Many of us that have been writing in medicine for a significant amount of time (20 years--gasp) have discovered topics or themes that have resonated and perhaps become part of our DNA. My early writing in HIV/AIDs and infectious disease launched my persistent awareness of the patient perspective and what is at stake when faced with debilitating illness with few treatment options. Fast forward and a death sentence has now become chronic disease management as many HIV+ patients are now joining the aging population as we contemplate our own value and how to effectively navigate the healthcare ecosystem.
The solution by many is to push the responsibility for accuracy and unbiased information onto the healthcare providers. It seems to me the clinician now has to counter all oppositions or resistance to diagnostics or taking medication but collectively we all shrug our shoulders at the alarming cost to our healthcare system. I heard an alarming statistic the other day. If we improved patient adherence the cost saving to the healthcare system would be the equivalent of launching a blockbuster drug every year. The Upshot in the New York Times wrote a compelling story about patient perspectives on the risk of prescribed treatments.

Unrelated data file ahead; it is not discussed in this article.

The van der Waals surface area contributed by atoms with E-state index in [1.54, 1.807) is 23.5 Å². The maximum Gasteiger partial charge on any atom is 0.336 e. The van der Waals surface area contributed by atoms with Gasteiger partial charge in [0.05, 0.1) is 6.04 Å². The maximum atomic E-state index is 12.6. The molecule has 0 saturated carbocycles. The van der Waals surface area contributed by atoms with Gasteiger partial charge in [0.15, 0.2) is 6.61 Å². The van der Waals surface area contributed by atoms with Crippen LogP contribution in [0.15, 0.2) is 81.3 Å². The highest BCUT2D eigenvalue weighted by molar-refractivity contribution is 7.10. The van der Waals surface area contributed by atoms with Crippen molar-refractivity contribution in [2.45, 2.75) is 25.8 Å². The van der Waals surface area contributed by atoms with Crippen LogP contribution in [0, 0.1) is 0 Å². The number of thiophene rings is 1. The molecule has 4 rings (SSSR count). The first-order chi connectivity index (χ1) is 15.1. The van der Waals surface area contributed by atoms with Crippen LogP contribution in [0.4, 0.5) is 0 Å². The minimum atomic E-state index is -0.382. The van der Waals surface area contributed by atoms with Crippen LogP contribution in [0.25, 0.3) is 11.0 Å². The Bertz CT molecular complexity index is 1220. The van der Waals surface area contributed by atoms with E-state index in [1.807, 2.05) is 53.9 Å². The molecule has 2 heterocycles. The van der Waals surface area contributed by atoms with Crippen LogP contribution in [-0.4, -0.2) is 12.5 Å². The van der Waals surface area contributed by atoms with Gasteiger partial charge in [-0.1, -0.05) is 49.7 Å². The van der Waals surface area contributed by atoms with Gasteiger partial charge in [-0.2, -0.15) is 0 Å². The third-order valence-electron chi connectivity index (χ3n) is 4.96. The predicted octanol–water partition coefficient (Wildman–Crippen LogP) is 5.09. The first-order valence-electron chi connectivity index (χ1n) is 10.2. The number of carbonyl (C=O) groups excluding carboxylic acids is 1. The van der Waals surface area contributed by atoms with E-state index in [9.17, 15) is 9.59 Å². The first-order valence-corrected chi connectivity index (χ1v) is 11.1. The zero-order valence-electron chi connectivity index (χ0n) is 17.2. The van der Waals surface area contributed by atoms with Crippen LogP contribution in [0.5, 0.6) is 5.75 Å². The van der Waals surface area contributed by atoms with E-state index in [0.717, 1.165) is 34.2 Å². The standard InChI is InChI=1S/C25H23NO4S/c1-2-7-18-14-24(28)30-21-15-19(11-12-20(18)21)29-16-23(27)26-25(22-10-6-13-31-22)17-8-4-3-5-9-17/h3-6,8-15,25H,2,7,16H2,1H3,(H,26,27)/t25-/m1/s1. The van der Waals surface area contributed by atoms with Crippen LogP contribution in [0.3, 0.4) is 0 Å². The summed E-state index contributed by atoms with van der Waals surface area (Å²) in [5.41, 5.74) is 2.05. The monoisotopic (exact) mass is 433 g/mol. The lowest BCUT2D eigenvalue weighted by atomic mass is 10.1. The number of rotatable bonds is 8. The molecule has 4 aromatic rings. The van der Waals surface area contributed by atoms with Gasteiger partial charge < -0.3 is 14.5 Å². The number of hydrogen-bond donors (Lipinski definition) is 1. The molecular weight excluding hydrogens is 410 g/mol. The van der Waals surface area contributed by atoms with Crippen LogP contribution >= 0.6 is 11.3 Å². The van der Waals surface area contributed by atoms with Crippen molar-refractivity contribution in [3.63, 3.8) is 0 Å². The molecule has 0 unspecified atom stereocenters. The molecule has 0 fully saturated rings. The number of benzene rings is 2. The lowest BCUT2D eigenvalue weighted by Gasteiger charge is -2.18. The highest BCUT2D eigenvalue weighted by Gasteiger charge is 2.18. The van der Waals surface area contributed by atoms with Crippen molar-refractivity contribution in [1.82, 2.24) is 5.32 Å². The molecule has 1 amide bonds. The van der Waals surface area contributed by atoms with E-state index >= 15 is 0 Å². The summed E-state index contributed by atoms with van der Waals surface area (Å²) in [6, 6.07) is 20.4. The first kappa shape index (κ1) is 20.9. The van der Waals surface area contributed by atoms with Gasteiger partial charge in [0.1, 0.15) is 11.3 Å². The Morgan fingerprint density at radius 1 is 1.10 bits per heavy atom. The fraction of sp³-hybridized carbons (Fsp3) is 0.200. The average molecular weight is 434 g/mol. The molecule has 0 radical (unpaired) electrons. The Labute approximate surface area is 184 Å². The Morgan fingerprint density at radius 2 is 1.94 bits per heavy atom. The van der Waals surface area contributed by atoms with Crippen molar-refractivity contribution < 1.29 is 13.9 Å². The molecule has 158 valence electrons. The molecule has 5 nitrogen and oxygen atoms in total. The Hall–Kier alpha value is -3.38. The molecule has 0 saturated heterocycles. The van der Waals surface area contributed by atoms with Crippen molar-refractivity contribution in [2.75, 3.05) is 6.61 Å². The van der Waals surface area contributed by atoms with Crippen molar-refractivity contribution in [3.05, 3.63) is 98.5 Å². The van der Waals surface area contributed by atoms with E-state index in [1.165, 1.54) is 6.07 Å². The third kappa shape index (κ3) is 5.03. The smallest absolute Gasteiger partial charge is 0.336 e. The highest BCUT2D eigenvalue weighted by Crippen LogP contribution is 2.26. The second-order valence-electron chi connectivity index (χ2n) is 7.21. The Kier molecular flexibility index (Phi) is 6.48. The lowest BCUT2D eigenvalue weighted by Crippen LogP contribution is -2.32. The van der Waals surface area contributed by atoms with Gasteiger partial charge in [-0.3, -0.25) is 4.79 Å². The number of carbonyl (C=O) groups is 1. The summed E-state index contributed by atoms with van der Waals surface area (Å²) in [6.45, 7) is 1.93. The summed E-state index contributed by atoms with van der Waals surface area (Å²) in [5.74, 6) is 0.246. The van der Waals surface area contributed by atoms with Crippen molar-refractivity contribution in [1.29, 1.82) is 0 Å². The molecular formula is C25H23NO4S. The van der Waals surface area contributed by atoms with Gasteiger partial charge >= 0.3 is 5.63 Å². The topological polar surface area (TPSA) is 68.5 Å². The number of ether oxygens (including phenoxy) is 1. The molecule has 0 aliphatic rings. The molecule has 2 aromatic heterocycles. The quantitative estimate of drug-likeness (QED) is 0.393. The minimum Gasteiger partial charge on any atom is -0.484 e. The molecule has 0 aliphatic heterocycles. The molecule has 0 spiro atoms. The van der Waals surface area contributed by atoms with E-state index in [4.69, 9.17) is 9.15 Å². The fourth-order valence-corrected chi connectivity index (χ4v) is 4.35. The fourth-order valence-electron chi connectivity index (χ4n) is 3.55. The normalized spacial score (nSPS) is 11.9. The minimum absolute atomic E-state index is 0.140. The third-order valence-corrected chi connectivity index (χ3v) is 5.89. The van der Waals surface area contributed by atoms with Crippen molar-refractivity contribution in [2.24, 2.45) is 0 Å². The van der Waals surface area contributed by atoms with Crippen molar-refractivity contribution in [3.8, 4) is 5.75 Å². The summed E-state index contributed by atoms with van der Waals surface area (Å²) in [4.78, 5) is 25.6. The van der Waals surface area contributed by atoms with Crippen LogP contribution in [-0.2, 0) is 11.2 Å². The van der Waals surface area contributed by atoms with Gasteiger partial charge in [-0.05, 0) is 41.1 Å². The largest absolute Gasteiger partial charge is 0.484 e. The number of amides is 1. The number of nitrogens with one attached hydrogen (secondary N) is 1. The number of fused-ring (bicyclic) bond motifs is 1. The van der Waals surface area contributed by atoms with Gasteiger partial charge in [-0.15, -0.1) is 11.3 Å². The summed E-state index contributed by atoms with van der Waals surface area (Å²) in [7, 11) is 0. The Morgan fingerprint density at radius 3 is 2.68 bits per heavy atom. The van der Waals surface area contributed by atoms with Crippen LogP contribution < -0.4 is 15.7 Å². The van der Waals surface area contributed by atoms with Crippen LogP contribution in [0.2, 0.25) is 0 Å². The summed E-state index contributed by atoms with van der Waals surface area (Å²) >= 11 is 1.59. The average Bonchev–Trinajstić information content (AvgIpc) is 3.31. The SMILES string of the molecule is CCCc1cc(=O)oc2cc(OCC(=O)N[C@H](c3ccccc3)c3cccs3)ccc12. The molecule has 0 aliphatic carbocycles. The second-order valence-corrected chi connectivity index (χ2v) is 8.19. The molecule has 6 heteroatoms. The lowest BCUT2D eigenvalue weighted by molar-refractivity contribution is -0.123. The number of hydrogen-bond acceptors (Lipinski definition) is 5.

Doctors also aren’t always good at communicating risks. A 2013 study published in JAMA Internal Medicine found that fewer than 10 percent of patients were told about overdiagnosis and overtreatment associated with cancer screening, even though 80 percent of patients wanted to know about harms.
There is a groundswell of interest emerging in improving adherence, patient centricity, creating and identifying value, and understanding healthcare policy and governance.
I suggest you pick a parade and get in front. Develop content that matters and informs.